Recipe 11.3 Setting the Session Timeout Programmatically


You want to set a session timeout in your servlet code.


Use the HttpServletRequest object's getSession( ) method to get a reference to the HttpSession object. Then change the timeout period programmatically by using the HttpSession.setMaxInactiveInterval(int seconds ) method.


The HttpSession.setMaxInactiveInterval(int seconds ) method sets the timeout for a session individually , so that only the particular session object being operated upon is affected. Other servlets that do session tracking in the web application still use the session-timeout value in web.xml or, in the absence of this element, the server's default session-timeout value. Example 11-5 checks the timeout period for a session, then resets that timeout period to 20 minutes.

Example 11-5. Resetting a default timeout period
 package com.jspservletcookbook;            import java.util.Date; import java.text.DateFormat; import javax.servlet.*; import javax.servlet.http.*; public class SimpleSession extends HttpServlet {     public void doGet(HttpServletRequest request,     HttpServletResponse response)     throws ServletException, {                  response.setContentType("text/html"); out = response.getWriter( );  HttpSession session = request.getSession( );  out.println("<html>");         out.println("<head>");         out.println("<title>Simple Session Tracker</title>");         out.println("</head>");         out.println("<body>");                  out.println("<h2>Session Info</h2>");         out.println("session ID: " + session.getId( ) + "<br><br>");         out.println( "The SESSION TIMEOUT period is " +              session.getMaxInactiveInterval( ) + " seconds.<br><br>");  out.println( "Now changing it to 20 minutes.<br><br>");         session.setMaxInactiveInterval(20 * 60);  out.println("The SESSION TIMEOUT period is now " +              session.getMaxInactiveInterval( )  + " seconds.");                  out.println("</body>");         out.println("</html>");              } }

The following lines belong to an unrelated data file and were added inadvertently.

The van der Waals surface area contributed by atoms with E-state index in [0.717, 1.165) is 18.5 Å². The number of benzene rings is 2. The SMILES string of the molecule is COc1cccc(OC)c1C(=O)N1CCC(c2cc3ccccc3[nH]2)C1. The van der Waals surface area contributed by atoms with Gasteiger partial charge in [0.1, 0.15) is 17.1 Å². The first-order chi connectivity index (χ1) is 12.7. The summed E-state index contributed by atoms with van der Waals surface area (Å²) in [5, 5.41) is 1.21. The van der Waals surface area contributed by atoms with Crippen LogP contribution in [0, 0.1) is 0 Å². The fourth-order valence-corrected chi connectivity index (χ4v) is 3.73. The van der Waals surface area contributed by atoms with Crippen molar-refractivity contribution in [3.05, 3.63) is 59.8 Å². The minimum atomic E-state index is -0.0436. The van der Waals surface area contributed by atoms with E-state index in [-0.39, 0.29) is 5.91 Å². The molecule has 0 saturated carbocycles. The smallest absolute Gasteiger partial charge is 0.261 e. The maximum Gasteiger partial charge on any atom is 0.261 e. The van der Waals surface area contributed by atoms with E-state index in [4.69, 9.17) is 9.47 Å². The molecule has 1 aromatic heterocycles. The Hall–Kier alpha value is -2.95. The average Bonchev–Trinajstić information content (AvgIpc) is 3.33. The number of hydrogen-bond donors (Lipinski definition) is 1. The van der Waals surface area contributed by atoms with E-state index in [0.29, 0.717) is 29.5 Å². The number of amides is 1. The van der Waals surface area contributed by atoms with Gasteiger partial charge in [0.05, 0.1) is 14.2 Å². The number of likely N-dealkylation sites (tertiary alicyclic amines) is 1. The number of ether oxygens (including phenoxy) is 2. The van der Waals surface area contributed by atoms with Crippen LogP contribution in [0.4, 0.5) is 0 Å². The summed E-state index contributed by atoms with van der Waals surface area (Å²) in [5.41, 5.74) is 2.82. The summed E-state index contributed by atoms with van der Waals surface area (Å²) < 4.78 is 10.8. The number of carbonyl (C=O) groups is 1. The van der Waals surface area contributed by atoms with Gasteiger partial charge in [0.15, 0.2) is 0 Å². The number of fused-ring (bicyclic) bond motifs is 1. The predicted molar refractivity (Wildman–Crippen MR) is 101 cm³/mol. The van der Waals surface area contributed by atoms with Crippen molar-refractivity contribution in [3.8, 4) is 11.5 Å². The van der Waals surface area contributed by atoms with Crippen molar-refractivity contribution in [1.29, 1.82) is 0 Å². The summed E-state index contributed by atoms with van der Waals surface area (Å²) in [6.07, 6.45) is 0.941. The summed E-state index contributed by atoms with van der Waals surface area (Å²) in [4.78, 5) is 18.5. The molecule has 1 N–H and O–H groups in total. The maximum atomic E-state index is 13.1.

Figure 11-2 shows the result of requesting this servlet in a web browser.

Figure 11-2. Getting session-timeout info

This servlet gets the HttpSession object with the HttpServletRequest class's getSession( ) method.

Whatever the servlet's default timeout period is, say, 30 minutes, Example 11-5 changes the accessed session's timeout to 20 minutes:

 session.setMaxInactiveInterval(20 * 60); 

Remember, this method alters the default session-timeout interval only for the session associated with the users who request this servlet. Why would some users get a different timeout interval than others? Perhaps web- user testing at your organization has indicated that a session timeout of five minutes is more appropriate for your shopping cart- related servlets, whereas some chart- or map-creation servlets require the default timeout of 30 minutes or more, since their users might linger over the complex images in their browsers for a long period.

In most web applications, the session timeout is set (or altered ) in the deployment descriptor, and you will not have to dynamically change the timeout in the servlet code.

See Also

Recipe 11.1 on configuring the session timeout; Recipe 11.2 on setting the session timeout in all Tomcat applications; Recipe 11.4 on checking the validity of a session; Chapter 1 on web.xml ; Chapter 7 of the Servlet v2.3 and v2.4 specifications on sessions; the session-tracking sections of Java Servlet Programming by Jason Hunter (O'Reilly) and JavaServer Pages by Hans Bergsten (O'Reilly).

Java Servlet & JSP Cookbook
Java Servlet & JSP Cookbook
ISBN: 0596005725
EAN: 2147483647
Year: 2004
Pages: 326

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